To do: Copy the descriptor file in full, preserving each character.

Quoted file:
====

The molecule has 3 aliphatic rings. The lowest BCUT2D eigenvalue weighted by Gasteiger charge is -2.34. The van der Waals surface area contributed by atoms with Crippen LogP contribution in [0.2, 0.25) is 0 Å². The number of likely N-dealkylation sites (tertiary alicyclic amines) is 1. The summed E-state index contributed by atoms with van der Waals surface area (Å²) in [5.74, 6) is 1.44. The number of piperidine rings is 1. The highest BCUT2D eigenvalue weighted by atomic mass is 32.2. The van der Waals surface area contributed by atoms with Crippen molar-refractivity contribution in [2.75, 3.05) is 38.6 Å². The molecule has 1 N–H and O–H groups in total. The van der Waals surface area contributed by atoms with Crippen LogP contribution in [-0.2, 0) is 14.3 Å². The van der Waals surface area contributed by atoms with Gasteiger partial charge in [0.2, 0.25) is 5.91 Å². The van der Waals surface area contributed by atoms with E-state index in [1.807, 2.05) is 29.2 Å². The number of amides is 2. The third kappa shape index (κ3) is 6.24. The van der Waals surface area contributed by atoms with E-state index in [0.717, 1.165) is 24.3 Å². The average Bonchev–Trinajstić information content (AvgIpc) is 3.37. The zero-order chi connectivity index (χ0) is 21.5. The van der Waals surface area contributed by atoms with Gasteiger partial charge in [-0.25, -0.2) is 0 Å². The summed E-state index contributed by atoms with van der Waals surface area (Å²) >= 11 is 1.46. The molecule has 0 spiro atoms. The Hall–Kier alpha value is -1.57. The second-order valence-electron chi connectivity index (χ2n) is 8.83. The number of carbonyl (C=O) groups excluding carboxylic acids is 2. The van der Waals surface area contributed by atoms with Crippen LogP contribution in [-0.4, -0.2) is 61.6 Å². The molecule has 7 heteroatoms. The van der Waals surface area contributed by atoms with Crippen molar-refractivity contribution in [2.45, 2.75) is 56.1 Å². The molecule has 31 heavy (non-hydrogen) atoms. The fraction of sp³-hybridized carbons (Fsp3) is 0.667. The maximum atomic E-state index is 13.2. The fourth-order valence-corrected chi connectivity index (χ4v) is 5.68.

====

The molecule has 3 aliphatic rings. The lowest BCUT2D eigenvalue weighted by Gasteiger charge is -2.34. The van der Waals surface area contributed by atoms with Crippen LogP contribution in [0.2, 0.25) is 0 Å². The number of likely N-dealkylation sites (tertiary alicyclic amines) is 1. The summed E-state index contributed by atoms with van der Waals surface area (Å²) in [5.74, 6) is 1.44. The number of piperidine rings is 1. The highest BCUT2D eigenvalue weighted by atomic mass is 32.2. The van der Waals surface area contributed by atoms with Crippen molar-refractivity contribution in [2.75, 3.05) is 38.6 Å². The molecule has 1 N–H and O–H groups in total. The van der Waals surface area contributed by atoms with Crippen LogP contribution in [-0.2, 0) is 14.3 Å². The van der Waals surface area contributed by atoms with Gasteiger partial charge in [0.2, 0.25) is 5.91 Å². The van der Waals surface area contributed by atoms with E-state index in [1.807, 2.05) is 29.2 Å². The number of amides is 2. The third kappa shape index (κ3) is 6.24. The van der Waals surface area contributed by atoms with E-state index in [0.717, 1.165) is 24.3 Å². The average Bonchev–Trinajstić information content (AvgIpc) is 3.37. The zero-order chi connectivity index (χ0) is 21.5. The van der Waals surface area contributed by atoms with Gasteiger partial charge in [-0.25, -0.2) is 0 Å². The summed E-state index contributed by atoms with van der Waals surface area (Å²) >= 11 is 1.46. The molecule has 0 spiro atoms. The Hall–Kier alpha value is -1.57. The second-order valence-electron chi connectivity index (χ2n) is 8.83. The number of carbonyl (C=O) groups excluding carboxylic acids is 2. The van der Waals surface area contributed by atoms with Crippen LogP contribution in [-0.4, -0.2) is 61.6 Å². The molecule has 7 heteroatoms. The van der Waals surface area contributed by atoms with Crippen molar-refractivity contribution in [2.45, 2.75) is 56.1 Å². The molecule has 31 heavy (non-hydrogen) atoms. The fraction of sp³-hybridized carbons (Fsp3) is 0.667. The maximum atomic E-state index is 13.2. The fourth-order valence-corrected chi connectivity index (χ4v) is 5.68.